That said, they are wonderful in how they support research and training, the POs are incredibly helpful, and it is a great bargaining chip when it comes to the job market.
Thanks for the great replies! So…sounds like the K99/R00 is an excellent option but hard to get and potentially restrictive in terms of timeline and choice of schools. What about the other Ks? I started reading about the K01 but got a bit confused because of the lines "…some ICs use the K01 award for individuals who propose to train in a new field or for individuals who have had a hiatus in their research career because of illness or pressing family circumstances. Other ICs utilize the K01 award to increase research workforce diversity by providing enhanced research career development opportunities." These situations don't apply to me. Also, NICHD, the institute funding my NRSA, only funds K01s in the areas of Medical Rehabilitation Medicine, Child Abuse and Neglect, and Population Research, none of which are exactly my specialty. So - are there other Ks to check out or is the K99 the best bet?
Relatedly, I know this is highly variable for different researchers, but is it better to go for a K or for one of the smaller/more exploratory Rs (R03, R21)? My postdoc project, which is just getting off the ground, involves neuroimaging and will require some additional funds beyond my NRSA allowance, but I could carry it out with either a K or with an R, and I'm wondering what makes the most sense from a career development perspective.
You might want to check with your institution because many do not allow postdocs to be PIs on grants - which would be required to apply for an R03 or R21. For the K awards they are considered "mentored" awards which means the mentor is technically the PI (although you are the one who sees the money).
If SLACs are of interest to you, I would advise against applying for the K99R00. In the application you have to describe your career objectives and if you describe SLACs I believe this will hurt your chances substantially because those positions are unlikely to support R00 activities (75% effort, resources for research, etc). They definitely do not want to fund anyone who they think will forfeit the award later. Program Officers would likely have good advice for you about which awards are best and I would suggest contacting them about your particular situation.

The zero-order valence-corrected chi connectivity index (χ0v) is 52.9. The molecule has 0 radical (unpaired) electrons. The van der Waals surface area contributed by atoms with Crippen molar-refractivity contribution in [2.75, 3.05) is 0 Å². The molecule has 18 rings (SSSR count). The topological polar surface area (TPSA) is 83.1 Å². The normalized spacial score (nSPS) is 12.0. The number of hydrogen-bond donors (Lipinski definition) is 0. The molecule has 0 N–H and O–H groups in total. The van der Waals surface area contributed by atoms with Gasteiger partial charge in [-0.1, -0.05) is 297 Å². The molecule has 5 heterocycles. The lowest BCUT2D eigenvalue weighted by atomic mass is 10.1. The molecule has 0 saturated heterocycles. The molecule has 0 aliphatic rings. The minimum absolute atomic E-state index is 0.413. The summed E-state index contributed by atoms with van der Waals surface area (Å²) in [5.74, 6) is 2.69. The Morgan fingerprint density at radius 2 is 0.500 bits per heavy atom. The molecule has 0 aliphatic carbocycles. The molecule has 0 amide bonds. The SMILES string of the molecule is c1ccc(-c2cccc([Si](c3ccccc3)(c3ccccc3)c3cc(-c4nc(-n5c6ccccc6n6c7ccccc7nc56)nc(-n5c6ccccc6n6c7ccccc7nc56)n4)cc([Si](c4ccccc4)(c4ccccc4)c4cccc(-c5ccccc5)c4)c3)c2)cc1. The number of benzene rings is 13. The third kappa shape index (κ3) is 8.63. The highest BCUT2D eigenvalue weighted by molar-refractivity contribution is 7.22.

I should add that I'm really interested in SLACs, and a bit worried that a K99/R00 could actually be seen as a liability, in that SCs at SLACs might not expect applicants with K99/R00 awards would be interested in taking positions there (esp. if it would mean forfeiting the award).
One other thing to note about the K99 is that it is the only NIH postdoc grant for which non-U.S. citizens are eligible to apply.
I have heard the K99/R00 is also biased slightly in that they seemingly prefer clinical folks. In speaking with past applicants it is also very important when writing the R portion to have specific job sites in mind as it helps the committee evaluate whether you are thinking realistically about necessary resources. It should also be noted that you are expected to compete for an R01 in the R phase of the grant, so you MUST submit an R01 (which usually requires extensive pilot data) within your first two years at your place of hire. All told, and to parrot what others have said, the K99/R00 is really tailored for people looking to transition into a position at an R1.
Are there K awards that would be a good fit for candidates who may/may not be headed to R1s, or is the K just not a good mechanism for all the SLAC- and R2-bound folks out there?